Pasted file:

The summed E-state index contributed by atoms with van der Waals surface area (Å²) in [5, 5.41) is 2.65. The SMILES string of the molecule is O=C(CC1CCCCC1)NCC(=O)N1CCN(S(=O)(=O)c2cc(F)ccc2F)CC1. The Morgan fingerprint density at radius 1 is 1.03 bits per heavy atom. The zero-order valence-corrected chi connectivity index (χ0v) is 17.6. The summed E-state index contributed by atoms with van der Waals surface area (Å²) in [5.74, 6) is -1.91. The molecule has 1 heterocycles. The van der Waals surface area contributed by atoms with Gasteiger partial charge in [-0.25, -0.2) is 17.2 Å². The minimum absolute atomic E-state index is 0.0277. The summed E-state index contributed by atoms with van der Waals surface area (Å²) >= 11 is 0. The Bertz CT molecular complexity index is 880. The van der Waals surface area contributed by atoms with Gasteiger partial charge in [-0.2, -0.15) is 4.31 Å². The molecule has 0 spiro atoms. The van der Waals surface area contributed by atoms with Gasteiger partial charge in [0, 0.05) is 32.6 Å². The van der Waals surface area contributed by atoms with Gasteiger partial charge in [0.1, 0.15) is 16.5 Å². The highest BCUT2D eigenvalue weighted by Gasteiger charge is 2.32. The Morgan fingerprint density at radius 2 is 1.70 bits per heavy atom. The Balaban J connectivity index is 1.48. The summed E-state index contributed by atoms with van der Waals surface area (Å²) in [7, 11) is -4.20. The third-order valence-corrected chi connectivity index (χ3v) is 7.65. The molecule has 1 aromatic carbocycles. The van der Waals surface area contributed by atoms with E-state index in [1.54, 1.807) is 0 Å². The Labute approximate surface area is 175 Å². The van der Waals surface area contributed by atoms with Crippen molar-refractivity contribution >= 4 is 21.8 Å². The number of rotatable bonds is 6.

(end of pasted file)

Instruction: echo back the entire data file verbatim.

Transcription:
The summed E-state index contributed by atoms with van der Waals surface area (Å²) in [5, 5.41) is 2.65. The SMILES string of the molecule is O=C(CC1CCCCC1)NCC(=O)N1CCN(S(=O)(=O)c2cc(F)ccc2F)CC1. The Morgan fingerprint density at radius 1 is 1.03 bits per heavy atom. The zero-order valence-corrected chi connectivity index (χ0v) is 17.6. The summed E-state index contributed by atoms with van der Waals surface area (Å²) in [5.74, 6) is -1.91. The molecule has 1 heterocycles. The van der Waals surface area contributed by atoms with Gasteiger partial charge in [-0.25, -0.2) is 17.2 Å². The minimum absolute atomic E-state index is 0.0277. The summed E-state index contributed by atoms with van der Waals surface area (Å²) >= 11 is 0. The Bertz CT molecular complexity index is 880. The van der Waals surface area contributed by atoms with Gasteiger partial charge in [-0.2, -0.15) is 4.31 Å². The molecule has 0 spiro atoms. The van der Waals surface area contributed by atoms with Gasteiger partial charge in [0, 0.05) is 32.6 Å². The van der Waals surface area contributed by atoms with Gasteiger partial charge in [0.1, 0.15) is 16.5 Å². The highest BCUT2D eigenvalue weighted by Gasteiger charge is 2.32. The Morgan fingerprint density at radius 2 is 1.70 bits per heavy atom. The Balaban J connectivity index is 1.48. The summed E-state index contributed by atoms with van der Waals surface area (Å²) in [7, 11) is -4.20. The third-order valence-corrected chi connectivity index (χ3v) is 7.65. The molecule has 1 aromatic carbocycles. The van der Waals surface area contributed by atoms with E-state index in [1.54, 1.807) is 0 Å². The Labute approximate surface area is 175 Å². The van der Waals surface area contributed by atoms with Crippen molar-refractivity contribution >= 4 is 21.8 Å². The number of rotatable bonds is 6.